Physics majors receive a broad but rigorous education in basic scientific principles that govern the behavior of matter and energy in nature.
The program provides hands-on experience in electronics, optics, nuclear physics, astronomy and solar energy. Students also take courses in chemistry, mathematics, computer science, and the liberal arts. Senior students pursue research projects. The College's planetarium provides a rich enhancement to the program. Most graduates pursue graduate study or enter highly competitive positions in industry and education.
Core requirements - 7 units of Physics
- Physics 141, 142, 211, 212, 222, 411, 511
- Physics 221, 251, 311, 312, 361, 412, 512,531, 541, 542, 491
- The senior year Learning Community consists of Physics 411 or 511, coupled with another lecture course or individualized research, and the Reflective Tutorial includes two presentations in the physics seminar or a senior thesis (Physics 543).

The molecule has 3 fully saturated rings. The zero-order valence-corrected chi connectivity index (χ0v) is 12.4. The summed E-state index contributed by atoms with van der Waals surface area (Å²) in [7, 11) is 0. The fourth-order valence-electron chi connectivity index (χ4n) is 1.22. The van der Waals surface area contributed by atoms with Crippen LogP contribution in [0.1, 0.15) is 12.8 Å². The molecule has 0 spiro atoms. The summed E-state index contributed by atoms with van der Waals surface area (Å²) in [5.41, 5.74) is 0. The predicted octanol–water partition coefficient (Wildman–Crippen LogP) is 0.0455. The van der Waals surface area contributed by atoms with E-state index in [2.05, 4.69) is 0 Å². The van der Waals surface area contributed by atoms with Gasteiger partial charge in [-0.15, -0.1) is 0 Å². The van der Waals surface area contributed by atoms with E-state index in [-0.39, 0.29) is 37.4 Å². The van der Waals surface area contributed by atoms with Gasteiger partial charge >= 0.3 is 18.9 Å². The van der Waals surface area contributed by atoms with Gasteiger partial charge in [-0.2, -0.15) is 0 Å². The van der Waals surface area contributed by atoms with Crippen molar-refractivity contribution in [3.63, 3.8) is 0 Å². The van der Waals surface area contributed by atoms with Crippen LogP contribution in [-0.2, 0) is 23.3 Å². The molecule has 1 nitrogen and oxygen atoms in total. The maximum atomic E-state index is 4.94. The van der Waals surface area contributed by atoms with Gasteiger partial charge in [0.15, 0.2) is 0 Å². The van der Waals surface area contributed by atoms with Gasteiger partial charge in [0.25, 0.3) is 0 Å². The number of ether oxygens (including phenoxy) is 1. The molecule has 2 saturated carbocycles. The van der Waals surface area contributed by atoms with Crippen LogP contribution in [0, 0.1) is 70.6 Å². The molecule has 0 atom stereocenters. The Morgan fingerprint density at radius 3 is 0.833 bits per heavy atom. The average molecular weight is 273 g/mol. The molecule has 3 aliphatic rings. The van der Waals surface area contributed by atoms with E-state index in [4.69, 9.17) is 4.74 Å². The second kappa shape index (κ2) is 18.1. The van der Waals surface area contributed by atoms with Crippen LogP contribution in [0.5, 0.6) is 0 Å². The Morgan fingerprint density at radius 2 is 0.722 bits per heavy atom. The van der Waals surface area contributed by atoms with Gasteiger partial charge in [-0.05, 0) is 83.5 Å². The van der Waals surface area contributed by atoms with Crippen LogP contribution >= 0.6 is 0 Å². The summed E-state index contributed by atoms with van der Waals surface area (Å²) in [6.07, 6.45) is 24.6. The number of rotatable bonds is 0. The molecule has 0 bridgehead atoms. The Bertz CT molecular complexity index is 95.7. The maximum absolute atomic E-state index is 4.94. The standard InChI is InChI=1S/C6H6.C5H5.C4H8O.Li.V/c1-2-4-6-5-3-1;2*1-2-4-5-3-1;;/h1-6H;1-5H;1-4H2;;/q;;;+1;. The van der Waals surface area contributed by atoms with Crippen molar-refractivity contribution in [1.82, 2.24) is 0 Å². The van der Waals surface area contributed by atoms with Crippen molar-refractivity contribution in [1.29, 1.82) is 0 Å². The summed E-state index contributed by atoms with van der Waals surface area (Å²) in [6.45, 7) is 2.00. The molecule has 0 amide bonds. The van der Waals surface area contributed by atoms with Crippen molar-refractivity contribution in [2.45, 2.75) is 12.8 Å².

- Mathematics 121, 122, 223, 233
The courses must be chosen from Chemistry 111 or higher, and Mathematics 230 or higher or Computer Applications 130 or higher.
- It is recommended that students who plan to go to graduate school in physics take Physics 311, 361, at least one other physics elective, Math 232 and one year of French or German.
- Physics 141, 142, 211
- Any physics courses beyond Physics 211.
- Physics, Mathematics, Chemistry, and Computer Applications
- Chemistry 111, 112, Computer Applications 130, Physics 141, 142 211, 221, 222, Mathematics 121, 122, 223,233